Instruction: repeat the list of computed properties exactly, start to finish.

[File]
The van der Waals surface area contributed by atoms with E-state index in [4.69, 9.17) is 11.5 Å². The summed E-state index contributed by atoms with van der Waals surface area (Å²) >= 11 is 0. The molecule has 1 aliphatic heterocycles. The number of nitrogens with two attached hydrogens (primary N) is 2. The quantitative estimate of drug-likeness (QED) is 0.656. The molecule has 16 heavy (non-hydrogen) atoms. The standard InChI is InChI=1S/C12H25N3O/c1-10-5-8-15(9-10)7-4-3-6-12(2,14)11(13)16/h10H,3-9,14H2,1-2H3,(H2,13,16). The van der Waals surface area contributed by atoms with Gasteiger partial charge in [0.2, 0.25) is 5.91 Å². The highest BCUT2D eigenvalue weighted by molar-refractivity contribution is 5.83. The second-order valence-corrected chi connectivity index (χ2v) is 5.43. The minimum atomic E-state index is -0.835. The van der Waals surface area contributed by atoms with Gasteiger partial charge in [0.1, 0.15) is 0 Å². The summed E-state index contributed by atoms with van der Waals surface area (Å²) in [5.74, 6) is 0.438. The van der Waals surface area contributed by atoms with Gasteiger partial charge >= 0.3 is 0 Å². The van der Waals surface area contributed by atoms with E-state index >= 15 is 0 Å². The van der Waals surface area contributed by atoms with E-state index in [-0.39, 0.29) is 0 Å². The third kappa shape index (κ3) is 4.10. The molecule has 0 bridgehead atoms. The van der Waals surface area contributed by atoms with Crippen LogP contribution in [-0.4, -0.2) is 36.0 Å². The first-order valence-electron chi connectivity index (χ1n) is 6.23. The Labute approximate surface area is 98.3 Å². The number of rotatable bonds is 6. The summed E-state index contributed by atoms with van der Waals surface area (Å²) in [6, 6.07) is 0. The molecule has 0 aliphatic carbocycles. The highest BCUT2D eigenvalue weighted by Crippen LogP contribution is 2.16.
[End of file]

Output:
The van der Waals surface area contributed by atoms with E-state index in [4.69, 9.17) is 11.5 Å². The summed E-state index contributed by atoms with van der Waals surface area (Å²) >= 11 is 0. The molecule has 1 aliphatic heterocycles. The number of nitrogens with two attached hydrogens (primary N) is 2. The quantitative estimate of drug-likeness (QED) is 0.656. The molecule has 16 heavy (non-hydrogen) atoms. The standard InChI is InChI=1S/C12H25N3O/c1-10-5-8-15(9-10)7-4-3-6-12(2,14)11(13)16/h10H,3-9,14H2,1-2H3,(H2,13,16). The van der Waals surface area contributed by atoms with Gasteiger partial charge in [0.2, 0.25) is 5.91 Å². The highest BCUT2D eigenvalue weighted by molar-refractivity contribution is 5.83. The second-order valence-corrected chi connectivity index (χ2v) is 5.43. The minimum atomic E-state index is -0.835. The van der Waals surface area contributed by atoms with Gasteiger partial charge in [0.1, 0.15) is 0 Å². The summed E-state index contributed by atoms with van der Waals surface area (Å²) in [5.74, 6) is 0.438. The van der Waals surface area contributed by atoms with Gasteiger partial charge >= 0.3 is 0 Å². The van der Waals surface area contributed by atoms with E-state index >= 15 is 0 Å². The van der Waals surface area contributed by atoms with E-state index in [-0.39, 0.29) is 0 Å². The third kappa shape index (κ3) is 4.10. The molecule has 0 bridgehead atoms. The van der Waals surface area contributed by atoms with Crippen LogP contribution in [-0.4, -0.2) is 36.0 Å². The first-order valence-electron chi connectivity index (χ1n) is 6.23. The Labute approximate surface area is 98.3 Å². The number of rotatable bonds is 6. The summed E-state index contributed by atoms with van der Waals surface area (Å²) in [6, 6.07) is 0. The molecule has 0 aliphatic carbocycles. The highest BCUT2D eigenvalue weighted by Crippen LogP contribution is 2.16.